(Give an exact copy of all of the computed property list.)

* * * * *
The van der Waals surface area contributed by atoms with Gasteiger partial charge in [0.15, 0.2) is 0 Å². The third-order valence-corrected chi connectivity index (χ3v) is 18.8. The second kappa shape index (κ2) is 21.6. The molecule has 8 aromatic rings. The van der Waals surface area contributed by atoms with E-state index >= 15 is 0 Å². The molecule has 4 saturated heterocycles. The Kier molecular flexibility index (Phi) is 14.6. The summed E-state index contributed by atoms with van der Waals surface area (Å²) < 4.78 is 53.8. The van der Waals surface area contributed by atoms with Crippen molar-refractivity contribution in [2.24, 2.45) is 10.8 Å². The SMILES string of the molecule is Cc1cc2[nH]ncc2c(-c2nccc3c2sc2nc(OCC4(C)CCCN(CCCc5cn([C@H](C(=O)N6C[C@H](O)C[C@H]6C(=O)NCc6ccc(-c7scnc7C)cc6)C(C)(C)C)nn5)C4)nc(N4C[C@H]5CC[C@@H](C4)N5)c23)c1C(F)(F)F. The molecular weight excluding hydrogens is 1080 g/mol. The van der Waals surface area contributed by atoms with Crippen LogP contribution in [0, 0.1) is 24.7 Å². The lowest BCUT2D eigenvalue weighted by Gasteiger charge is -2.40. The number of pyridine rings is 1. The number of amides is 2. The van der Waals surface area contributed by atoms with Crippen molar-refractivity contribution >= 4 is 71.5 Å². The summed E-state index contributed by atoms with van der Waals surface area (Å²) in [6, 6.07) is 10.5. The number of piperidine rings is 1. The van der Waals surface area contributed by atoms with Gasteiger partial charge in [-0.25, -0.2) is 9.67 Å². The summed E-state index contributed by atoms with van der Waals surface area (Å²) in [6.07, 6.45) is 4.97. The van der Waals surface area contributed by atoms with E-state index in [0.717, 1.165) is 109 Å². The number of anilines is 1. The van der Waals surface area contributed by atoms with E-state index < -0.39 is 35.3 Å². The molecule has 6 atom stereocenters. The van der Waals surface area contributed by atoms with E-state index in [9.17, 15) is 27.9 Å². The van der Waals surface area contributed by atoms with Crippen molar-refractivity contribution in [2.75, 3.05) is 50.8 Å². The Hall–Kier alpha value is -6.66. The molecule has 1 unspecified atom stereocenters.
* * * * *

The van der Waals surface area contributed by atoms with Gasteiger partial charge in [0.15, 0.2) is 0 Å². The third-order valence-corrected chi connectivity index (χ3v) is 18.8. The second kappa shape index (κ2) is 21.6. The molecule has 8 aromatic rings. The van der Waals surface area contributed by atoms with E-state index >= 15 is 0 Å². The molecule has 4 saturated heterocycles. The Kier molecular flexibility index (Phi) is 14.6. The summed E-state index contributed by atoms with van der Waals surface area (Å²) < 4.78 is 53.8. The van der Waals surface area contributed by atoms with Crippen molar-refractivity contribution in [2.24, 2.45) is 10.8 Å². The SMILES string of the molecule is Cc1cc2[nH]ncc2c(-c2nccc3c2sc2nc(OCC4(C)CCCN(CCCc5cn([C@H](C(=O)N6C[C@H](O)C[C@H]6C(=O)NCc6ccc(-c7scnc7C)cc6)C(C)(C)C)nn5)C4)nc(N4C[C@H]5CC[C@@H](C4)N5)c23)c1C(F)(F)F. The molecular weight excluding hydrogens is 1080 g/mol. The van der Waals surface area contributed by atoms with Crippen LogP contribution in [0, 0.1) is 24.7 Å². The lowest BCUT2D eigenvalue weighted by Gasteiger charge is -2.40. The number of pyridine rings is 1. The number of amides is 2. The van der Waals surface area contributed by atoms with Crippen molar-refractivity contribution >= 4 is 71.5 Å². The summed E-state index contributed by atoms with van der Waals surface area (Å²) in [6, 6.07) is 10.5. The number of piperidine rings is 1. The van der Waals surface area contributed by atoms with Gasteiger partial charge in [-0.25, -0.2) is 9.67 Å². The summed E-state index contributed by atoms with van der Waals surface area (Å²) in [6.07, 6.45) is 4.97. The van der Waals surface area contributed by atoms with E-state index in [0.717, 1.165) is 109 Å². The number of anilines is 1. The van der Waals surface area contributed by atoms with E-state index < -0.39 is 35.3 Å². The molecule has 6 atom stereocenters. The van der Waals surface area contributed by atoms with E-state index in [9.17, 15) is 27.9 Å². The van der Waals surface area contributed by atoms with Crippen molar-refractivity contribution in [2.75, 3.05) is 50.8 Å². The Hall–Kier alpha value is -6.66. The molecule has 1 unspecified atom stereocenters.